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Watch versus a warning - what's the difference?

The NWS issues both watches and warnings when weather conditions/events

threaten life and/or property. This includes watches and/or warnings for winter storms, hurricanes and tropical storms, tornadoes and severe thunderstorms, flash floods, high wind, fire weather, freezing rain/drizzle, wind chill and blizzards just to name a few. Additionally, the NWS issues advisories for weather events that are less serious than a watch or warning, but may cause significant inconvenience. An example is a winter weather advisory. If caution is not exercised, it could lead to situations that may ultimately threaten life and/or property. When issuing watches or warnings the NWS generally uses a three-tiered approach as shown in the diagram below.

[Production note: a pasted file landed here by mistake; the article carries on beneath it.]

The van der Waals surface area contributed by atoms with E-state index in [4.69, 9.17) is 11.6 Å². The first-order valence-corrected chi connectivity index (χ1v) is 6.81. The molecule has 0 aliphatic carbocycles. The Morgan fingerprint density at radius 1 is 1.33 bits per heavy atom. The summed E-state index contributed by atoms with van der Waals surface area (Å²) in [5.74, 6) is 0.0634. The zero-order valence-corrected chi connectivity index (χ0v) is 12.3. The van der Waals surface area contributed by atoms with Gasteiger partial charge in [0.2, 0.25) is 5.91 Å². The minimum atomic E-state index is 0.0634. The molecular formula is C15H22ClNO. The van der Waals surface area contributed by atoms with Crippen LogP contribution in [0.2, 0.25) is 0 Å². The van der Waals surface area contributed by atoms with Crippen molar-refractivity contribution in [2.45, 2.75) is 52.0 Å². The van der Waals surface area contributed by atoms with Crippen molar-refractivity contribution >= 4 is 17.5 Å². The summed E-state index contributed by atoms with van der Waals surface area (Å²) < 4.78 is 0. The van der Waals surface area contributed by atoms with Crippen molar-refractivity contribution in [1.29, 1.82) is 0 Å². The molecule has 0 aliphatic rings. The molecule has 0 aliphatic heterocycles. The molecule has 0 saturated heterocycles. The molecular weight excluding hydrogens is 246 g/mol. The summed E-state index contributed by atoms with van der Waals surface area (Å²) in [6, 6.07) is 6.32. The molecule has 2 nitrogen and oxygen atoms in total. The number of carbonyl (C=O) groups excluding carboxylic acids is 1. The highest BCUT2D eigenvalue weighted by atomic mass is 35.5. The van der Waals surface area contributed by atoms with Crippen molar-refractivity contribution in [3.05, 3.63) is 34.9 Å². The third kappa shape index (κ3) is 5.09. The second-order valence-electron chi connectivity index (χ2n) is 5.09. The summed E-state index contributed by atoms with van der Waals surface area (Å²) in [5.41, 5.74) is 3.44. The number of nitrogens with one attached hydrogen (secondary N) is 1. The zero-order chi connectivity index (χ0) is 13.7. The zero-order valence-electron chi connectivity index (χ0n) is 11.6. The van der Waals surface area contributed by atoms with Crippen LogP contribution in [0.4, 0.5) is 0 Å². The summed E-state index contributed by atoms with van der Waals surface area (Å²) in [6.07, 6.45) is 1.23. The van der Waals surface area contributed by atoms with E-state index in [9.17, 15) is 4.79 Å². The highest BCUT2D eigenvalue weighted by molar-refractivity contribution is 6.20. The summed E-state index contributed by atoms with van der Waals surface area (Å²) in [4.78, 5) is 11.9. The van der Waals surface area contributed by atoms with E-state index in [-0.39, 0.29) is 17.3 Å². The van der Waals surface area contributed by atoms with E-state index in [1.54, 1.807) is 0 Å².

This approach is largely based on two variables, time until the event and certainty of the event. Outlooks are issued well in advance of the event when conditions are ordinarily uncertain. For example, the Storm Prediction Center (SPC) may issue a severe thunderstorm outlook three or more days in advance of the severe thunderstorm event. The outlook area will typically cover a large geographic region as shown by the purple line in the diagram below.